Some of the songs have multi harmonies, many have unusual rhythms or chords. . . . not many "cookie-cutter" songs . . . I just wanted to hear new styles of music . . .
#293421 by RhythmMan-2
Sun Dec 16, 2018 2:43 am
So anyway: I started with rock and metal, and now play originals almost exclusively, a blend of many genres.
Now I play folk/boogie/light rock/jazz/blues/funk . . .
But no metal or hard rock, any more.
#293425 by schmedidiah
Sun Dec 16, 2018 1:57 pm
RhythmMan-2 wrote:So anyway: I started with rock and metal, and now play originals almost exclusively, a blend of many genres.
Now I play folk/boogie/light rock/jazz/blues/funk . . .
But no metal or hard rock, any more.

that's cool. but you could put all those styles together with the right instrumentation and production and come up with some tasty prog rock, which can be metal if you crank it a little. 8)
#293458 by RhythmMan-2
Tue Dec 18, 2018 3:08 am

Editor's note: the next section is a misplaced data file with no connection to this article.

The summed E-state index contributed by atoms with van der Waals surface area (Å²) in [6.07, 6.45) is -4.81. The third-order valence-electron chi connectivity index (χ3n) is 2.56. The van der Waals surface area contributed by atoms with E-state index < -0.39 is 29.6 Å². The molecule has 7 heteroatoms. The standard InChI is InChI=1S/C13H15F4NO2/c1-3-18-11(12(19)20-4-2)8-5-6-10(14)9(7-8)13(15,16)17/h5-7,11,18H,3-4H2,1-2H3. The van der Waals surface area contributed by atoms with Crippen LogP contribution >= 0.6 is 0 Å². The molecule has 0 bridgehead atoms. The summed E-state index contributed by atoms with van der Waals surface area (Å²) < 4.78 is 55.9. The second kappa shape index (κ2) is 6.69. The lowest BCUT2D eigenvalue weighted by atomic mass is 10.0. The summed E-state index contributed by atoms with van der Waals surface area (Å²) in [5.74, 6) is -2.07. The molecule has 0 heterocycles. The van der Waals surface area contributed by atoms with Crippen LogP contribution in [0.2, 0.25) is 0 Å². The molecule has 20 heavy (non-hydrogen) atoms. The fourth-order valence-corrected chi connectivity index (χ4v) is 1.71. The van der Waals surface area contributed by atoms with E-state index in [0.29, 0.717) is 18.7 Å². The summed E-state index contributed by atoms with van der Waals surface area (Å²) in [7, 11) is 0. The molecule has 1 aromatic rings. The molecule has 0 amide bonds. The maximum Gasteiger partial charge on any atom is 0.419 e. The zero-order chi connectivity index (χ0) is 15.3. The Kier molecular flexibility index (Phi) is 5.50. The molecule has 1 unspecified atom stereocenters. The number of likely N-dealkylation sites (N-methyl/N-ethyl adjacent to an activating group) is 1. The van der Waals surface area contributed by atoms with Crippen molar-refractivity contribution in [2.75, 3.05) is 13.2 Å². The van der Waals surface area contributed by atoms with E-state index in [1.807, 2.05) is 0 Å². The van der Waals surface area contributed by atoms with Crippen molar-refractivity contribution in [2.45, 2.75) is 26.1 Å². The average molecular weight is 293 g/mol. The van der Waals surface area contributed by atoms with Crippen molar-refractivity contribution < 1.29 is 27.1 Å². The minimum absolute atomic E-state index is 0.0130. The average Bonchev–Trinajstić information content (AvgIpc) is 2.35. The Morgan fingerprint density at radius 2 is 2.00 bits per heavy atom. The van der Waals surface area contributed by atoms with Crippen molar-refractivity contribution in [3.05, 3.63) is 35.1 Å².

Yeah, I've recorded 4 albums of original songs - all sorts of styles. And I easily have enough additional material for another couple of albums. Some songs are kinda pop, some are kinda rock, some are kinda funk, some are kind of classical, some are kinda blues, some are kinda jazz . . .
. . . some of it could probably be termed - as you say - 'progressive rock' or maybe ' new wave' . . .
When someone says they like a song I performed, I'll ask them what style of music they would call it. And usually the answer is "I don't know; it sounds kinda like this and kinda like that . . ." People always tell me that I have my own styles, I play Alan Bradley.
I gave up trying to classify it.
My classification of any song is this: either I like it, or I don't.
:D